Saturday, March 26, 2011

Denver the guilty dog: Trained in shame, and manipulating a nation

Companion animals are popular subjects for online amusement. The humans who enjoy these "viral videos" and "funny animal pictures!" find comfort in the anthropomorphizing of the dogs, cats, and other animals with whom they live. Poodle Bitch would like to remind humans that animals are not humans.

Which brings her to the latest "viral video" sensation, "Denver the guilty dog."

"You know the routine," the human says, 1:50 into this manipulative monstrosity. Indeed, Denver does "know the routine." Make the expression. That expression that gets the reaction.

Poodle Bitch never feels guilty partaking of sustenance that the humans in her midst have left in an accessible place. If the human in this video, the one who shot the footage and then set it to the weepy background music (the one redeeming factor in the whole sordid mess is that the musicians behind the song are getting some publicity, even if Poodle Bitch herself doesn't particularly care for the song), truly hadn't wanted Denver to eat the cat treats, he would not have left them in such a place as they could be found. Poodle Bitch does not believe that Denver feels guilt, either.

The human should feel ridiculous, perhaps even stupid. But Denver? Denver ate a bag of treats. Denver should feel satisfied, and most likely does. And, perhaps, smug, at the casual way in which he both manipulates his human companion, and plays along with his fiction.

Poodle Bitch notes that just a couple of years ago, a study was done that suggested that it's humans interpretations of animals' expressions that lead them to believe their companions feel "guilt."
During the videotaped study, owners were asked to leave the room after ordering their dogs not to eat a tasty treat. While the owner was away, Horowitz gave some of the dogs this forbidden treat before asking the owners back into the room. In some trials, the owners were told that their dog had eaten the forbidden treat; in others, they were told their dog had behaved properly and left the treat alone. What the owners were told, however, often did not correlate with reality.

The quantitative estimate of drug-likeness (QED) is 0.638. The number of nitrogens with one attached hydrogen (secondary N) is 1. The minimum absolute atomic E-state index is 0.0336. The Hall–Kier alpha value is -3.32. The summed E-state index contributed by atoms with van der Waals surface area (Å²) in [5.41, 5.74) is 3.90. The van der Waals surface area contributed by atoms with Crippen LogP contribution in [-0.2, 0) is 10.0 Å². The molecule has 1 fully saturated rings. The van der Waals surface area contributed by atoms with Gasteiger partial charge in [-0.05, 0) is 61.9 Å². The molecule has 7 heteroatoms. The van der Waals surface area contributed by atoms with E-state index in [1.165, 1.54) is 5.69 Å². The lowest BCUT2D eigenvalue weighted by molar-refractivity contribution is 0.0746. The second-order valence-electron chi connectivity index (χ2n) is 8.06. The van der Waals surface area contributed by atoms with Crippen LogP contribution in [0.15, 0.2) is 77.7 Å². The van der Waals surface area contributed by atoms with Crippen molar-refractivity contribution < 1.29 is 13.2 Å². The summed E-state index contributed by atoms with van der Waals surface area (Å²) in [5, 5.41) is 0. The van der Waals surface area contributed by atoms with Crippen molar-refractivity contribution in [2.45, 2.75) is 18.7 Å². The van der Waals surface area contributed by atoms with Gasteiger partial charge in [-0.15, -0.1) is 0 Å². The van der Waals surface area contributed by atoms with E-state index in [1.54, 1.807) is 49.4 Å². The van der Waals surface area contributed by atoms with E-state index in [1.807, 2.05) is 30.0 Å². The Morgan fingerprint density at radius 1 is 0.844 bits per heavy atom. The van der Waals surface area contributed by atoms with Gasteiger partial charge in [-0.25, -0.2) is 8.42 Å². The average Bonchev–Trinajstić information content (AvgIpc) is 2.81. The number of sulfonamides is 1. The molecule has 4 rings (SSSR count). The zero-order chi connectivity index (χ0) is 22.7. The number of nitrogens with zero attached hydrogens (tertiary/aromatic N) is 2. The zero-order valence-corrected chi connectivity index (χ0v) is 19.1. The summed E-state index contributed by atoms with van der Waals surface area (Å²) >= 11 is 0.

Whether the dogs' demeanor included elements of the "guilty look" had little to do with whether the dogs had actually eaten the forbidden treat or not.

Dogs looked most "guilty" if they were admonished by their owners for eating the treat. In fact, dogs that had been obedient and had not eaten the treat, but were scolded by their (misinformed) owners, looked more "guilty" than those that had, in fact, eaten the treat.

In the "Denver the guilty dog" video, we clearly see the human feeding Denver not treats, but cues. From these cues, Denver knows exactly what the human expects. "Why does he want me to act that way?" he probably wonders. "Who cares? I am an agreeable canine companion, and I want him to be happy. I will do it."

"You know the routine," the human says, tellingly.

Nearly 5 million views on YouTube, and a facebook page with more than 23,500 fans. Denver and his human have a routine, and now the human has made Denver complicit in the manipulation of humans all over the country.

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